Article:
Grooming business lenders from within can be one option for boosting the odds that your credit union will be able to retain that lender for a longer period of time.
Grooming Talent From Within
A line manager with profit and loss responsibility, who would need to learn the credit side of the business, could make an ideal candidate, says Myers. That strategy could be ideal for CUs that have a philosophy for promoting from within. Ideally, companies that promote from within should have strong development programs. Oftentimes, those development programs don’t materialize because of time constraints, she said.
However, “we need to learn to be more strategic. If we put the time into determining what type of company or what type of goals we want to achieve, there will be a lot less pain and stress and a more productive future.”
When grooming talent from within, aptitude is particularly important, says Myers. “Candidates need analytical skills and an inquisitive personality, enabling them to reach out, establish relationships, be curious and understand the strategic needs of businesses the credit union wants to serve.”
Simply put: “Does the candidate have the aptitude to get up and get out of the office?” Myers asks.
That aptitude is critical based on the breakdown of a day by staff in a business lending department. Myers estimates that at least 30 percent of time should be devoted to being in front of members and making outgoing calls. Another 10 percent to 20 percent should be tied to community events and visibility, with the remainder on ensuring that the loan process is handled in a detailed, efficient manner.
Linda Henman, owner of Henman Performance Group in the St. Louis area, also believes that acumen should be the primary focus of credit unions seeking commercial lending talent.
She suggests hiring potential talent right out of school and then grooming these individuals internally. “Recruit directly out of the best business schools in your area. Make generous offers to those who graduated at the top of their classes, and then train them in lending processes,” she suggests. “The best candidates will have an ability to see patterns, anticipate consequences, and analyze relevant information.”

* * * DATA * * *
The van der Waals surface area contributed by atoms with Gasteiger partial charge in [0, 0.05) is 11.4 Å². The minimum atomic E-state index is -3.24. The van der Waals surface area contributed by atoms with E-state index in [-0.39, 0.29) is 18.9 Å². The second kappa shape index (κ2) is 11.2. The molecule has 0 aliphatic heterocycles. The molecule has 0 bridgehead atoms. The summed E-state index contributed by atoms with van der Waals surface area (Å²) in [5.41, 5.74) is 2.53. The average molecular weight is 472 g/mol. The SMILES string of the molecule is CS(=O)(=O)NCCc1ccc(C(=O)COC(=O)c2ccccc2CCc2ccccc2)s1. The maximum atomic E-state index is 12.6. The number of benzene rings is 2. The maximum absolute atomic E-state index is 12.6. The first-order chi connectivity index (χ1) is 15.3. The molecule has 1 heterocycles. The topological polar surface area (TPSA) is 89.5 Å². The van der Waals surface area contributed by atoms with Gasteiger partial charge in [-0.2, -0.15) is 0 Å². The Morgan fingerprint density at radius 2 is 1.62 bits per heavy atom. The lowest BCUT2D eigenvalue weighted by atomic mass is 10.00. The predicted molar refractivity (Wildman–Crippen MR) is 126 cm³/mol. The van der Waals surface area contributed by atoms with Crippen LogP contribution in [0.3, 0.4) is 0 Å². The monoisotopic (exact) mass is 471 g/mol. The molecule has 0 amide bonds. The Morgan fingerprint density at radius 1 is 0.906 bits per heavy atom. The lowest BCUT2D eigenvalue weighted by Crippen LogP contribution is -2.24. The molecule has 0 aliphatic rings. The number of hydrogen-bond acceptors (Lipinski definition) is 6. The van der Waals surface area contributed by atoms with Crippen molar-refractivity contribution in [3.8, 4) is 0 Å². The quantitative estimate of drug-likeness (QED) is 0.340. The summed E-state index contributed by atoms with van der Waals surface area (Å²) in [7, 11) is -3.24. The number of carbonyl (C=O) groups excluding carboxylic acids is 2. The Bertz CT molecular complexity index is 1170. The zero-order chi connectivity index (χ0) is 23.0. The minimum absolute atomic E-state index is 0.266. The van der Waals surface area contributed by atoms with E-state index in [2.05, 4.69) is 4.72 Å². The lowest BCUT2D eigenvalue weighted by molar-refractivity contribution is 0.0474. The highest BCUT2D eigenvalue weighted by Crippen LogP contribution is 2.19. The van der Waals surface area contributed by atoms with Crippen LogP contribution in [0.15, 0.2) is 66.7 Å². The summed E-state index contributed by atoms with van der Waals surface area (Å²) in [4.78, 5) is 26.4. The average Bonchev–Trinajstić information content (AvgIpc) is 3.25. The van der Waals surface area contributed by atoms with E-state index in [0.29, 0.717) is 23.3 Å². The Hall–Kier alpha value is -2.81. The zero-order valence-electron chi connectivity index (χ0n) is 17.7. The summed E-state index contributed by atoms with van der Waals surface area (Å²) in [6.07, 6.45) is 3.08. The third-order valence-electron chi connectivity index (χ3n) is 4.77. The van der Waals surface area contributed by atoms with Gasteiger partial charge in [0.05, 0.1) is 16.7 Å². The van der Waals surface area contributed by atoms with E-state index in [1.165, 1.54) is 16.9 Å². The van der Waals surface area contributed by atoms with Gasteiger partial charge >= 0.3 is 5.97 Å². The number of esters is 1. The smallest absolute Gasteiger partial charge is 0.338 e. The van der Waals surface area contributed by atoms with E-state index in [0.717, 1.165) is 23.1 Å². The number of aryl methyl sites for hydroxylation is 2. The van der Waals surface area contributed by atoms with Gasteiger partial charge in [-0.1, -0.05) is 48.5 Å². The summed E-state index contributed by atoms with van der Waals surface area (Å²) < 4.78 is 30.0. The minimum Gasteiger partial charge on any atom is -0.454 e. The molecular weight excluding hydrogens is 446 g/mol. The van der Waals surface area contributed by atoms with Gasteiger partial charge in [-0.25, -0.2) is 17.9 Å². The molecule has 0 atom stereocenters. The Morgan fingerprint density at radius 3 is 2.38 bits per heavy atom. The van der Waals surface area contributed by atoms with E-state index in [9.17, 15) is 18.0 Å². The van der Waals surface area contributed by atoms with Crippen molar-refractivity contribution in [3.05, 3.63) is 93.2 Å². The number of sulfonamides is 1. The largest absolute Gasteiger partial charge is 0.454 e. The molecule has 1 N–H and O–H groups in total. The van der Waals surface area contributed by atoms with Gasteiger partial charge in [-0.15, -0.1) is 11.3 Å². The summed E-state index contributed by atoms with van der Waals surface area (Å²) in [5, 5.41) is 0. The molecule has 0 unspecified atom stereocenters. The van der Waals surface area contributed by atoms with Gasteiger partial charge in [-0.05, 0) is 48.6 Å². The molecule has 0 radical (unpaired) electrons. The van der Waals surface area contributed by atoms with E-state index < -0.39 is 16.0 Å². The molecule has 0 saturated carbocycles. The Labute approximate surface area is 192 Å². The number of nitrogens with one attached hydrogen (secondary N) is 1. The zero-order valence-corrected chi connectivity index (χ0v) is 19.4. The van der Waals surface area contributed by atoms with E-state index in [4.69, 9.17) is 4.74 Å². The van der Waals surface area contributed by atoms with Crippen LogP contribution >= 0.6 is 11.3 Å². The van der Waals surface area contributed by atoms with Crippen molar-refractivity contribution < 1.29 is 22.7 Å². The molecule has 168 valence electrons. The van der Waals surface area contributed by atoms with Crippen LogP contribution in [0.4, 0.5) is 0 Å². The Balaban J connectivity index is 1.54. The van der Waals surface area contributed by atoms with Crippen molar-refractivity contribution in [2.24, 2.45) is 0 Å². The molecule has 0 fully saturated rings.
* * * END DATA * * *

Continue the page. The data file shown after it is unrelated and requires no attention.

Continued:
If your CU is looking to expand its business lending team, this could be a useful hiring strategy. Jim Devine, founder, chairman and CEO of Hipereon Inc., Seattle (and lead faculty for CUES School of Business Lending), says hiring a recent business school graduate can work well if a CU already has an experienced commercial lender on staff.
“I think it is feasible to hire college graduates but only if you have mentoring capabilities already on staff and an individual training and development plan created that will serve to mold them into qualified credit analysts and eventually commercial lending officers,” he says.
The Importance of Training
Training is going to be a critical must-do whether growing from within or bringing in talent from outside the credit union. “If finding candidates with the right experience proves to be too difficult, it is possible for CUs to train current staff to handle business loans,” says Steven Rothberg, president and founder of College Recruiter, in Minneapolis.
“You can grow from within, but you’re going to have to have some credit training,” agrees Shanley. “There are training programs that offer commercial lending courses they can go through.” (Learn about programs offered through CUES in the You Might Also be Interested Into the left of this article.)
Still, he says, credit unions will still need to offer a competitive salary if they hope to keep those internally trained candidates on board. “You might lose them if you can’t be competitive in the market,” he says. “They have their book of business and, after a few years, they’ll leave.” Good commercial lenders, he says, “rotate around every few years.”
Credit unions themselves need to also ensure that they’re staying on top of trends and changes in the business and commercial lending landscape.
“I think it’s all about partnering and leveraging experience that resides already in the industry and identifying who, in the industry, or what organizations in the industry, have this expertise,” says Easley. “Who has a deep understanding and how can we partner with them to learn or update our knowledge?”
While Easley acknowledges that there are no “magic answers,” she says: “I do believe that the core is going to be around finding the expertise or finding the entity that you’re comfortable in working with, absorbing the knowledge and information and then developing a program that makes sense for you.”
It’s a new frontier for some credit unions, Easley says, and one that can be fraught with new risks that must be effectively managed. But there is no question that opportunities exist for those credit unions that are poised to seize them.
Lin Grensing-Pophal, SPHR, is a freelance writer and human resource management and marketing communication consultant in Chippewa Falls, Wis. She is the author of The Everything Guide to Customer Engagement (Adams Media, 2014) and Human Resource Essentials (SHRM, 2010).